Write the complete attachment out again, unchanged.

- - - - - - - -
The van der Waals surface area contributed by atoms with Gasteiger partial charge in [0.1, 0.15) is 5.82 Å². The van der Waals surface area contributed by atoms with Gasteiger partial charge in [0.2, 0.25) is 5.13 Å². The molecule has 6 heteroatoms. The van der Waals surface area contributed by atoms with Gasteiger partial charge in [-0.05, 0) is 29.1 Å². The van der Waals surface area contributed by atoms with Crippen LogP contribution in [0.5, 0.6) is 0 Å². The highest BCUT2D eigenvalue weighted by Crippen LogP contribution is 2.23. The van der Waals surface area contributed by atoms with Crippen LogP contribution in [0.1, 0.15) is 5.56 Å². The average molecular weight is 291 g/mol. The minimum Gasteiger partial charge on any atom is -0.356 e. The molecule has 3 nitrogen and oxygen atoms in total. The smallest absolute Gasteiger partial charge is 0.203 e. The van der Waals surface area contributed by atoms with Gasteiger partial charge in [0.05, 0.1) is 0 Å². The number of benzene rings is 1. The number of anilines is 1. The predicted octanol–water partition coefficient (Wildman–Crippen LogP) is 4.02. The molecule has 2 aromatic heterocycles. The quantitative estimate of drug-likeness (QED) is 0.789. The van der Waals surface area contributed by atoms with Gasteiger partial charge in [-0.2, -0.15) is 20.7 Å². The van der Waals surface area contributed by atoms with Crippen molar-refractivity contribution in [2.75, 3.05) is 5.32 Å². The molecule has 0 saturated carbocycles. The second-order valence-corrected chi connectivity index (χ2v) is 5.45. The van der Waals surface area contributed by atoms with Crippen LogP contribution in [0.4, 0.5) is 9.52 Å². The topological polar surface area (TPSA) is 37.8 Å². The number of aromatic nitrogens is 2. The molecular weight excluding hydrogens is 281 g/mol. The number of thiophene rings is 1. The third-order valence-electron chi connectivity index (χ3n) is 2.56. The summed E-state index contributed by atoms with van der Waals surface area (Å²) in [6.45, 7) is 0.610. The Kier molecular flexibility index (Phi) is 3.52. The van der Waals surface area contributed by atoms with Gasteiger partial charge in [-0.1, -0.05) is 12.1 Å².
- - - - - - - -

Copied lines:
The van der Waals surface area contributed by atoms with Gasteiger partial charge in [0.1, 0.15) is 5.82 Å². The van der Waals surface area contributed by atoms with Gasteiger partial charge in [0.2, 0.25) is 5.13 Å². The molecule has 6 heteroatoms. The van der Waals surface area contributed by atoms with Gasteiger partial charge in [-0.05, 0) is 29.1 Å². The van der Waals surface area contributed by atoms with Crippen LogP contribution in [0.5, 0.6) is 0 Å². The highest BCUT2D eigenvalue weighted by Crippen LogP contribution is 2.23. The van der Waals surface area contributed by atoms with Crippen LogP contribution in [0.1, 0.15) is 5.56 Å². The average molecular weight is 291 g/mol. The minimum Gasteiger partial charge on any atom is -0.356 e. The molecule has 3 nitrogen and oxygen atoms in total. The smallest absolute Gasteiger partial charge is 0.203 e. The van der Waals surface area contributed by atoms with Gasteiger partial charge in [0.05, 0.1) is 0 Å². The number of benzene rings is 1. The number of anilines is 1. The predicted octanol–water partition coefficient (Wildman–Crippen LogP) is 4.02. The molecule has 2 aromatic heterocycles. The quantitative estimate of drug-likeness (QED) is 0.789. The van der Waals surface area contributed by atoms with Gasteiger partial charge in [-0.2, -0.15) is 20.7 Å². The van der Waals surface area contributed by atoms with Crippen molar-refractivity contribution in [2.75, 3.05) is 5.32 Å². The molecule has 0 saturated carbocycles. The second-order valence-corrected chi connectivity index (χ2v) is 5.45. The van der Waals surface area contributed by atoms with Crippen LogP contribution in [0.4, 0.5) is 9.52 Å². The topological polar surface area (TPSA) is 37.8 Å². The number of aromatic nitrogens is 2. The molecular weight excluding hydrogens is 281 g/mol. The number of thiophene rings is 1. The third-order valence-electron chi connectivity index (χ3n) is 2.56. The summed E-state index contributed by atoms with van der Waals surface area (Å²) in [6.45, 7) is 0.610. The Kier molecular flexibility index (Phi) is 3.52. The van der Waals surface area contributed by atoms with Gasteiger partial charge in [-0.1, -0.05) is 12.1 Å².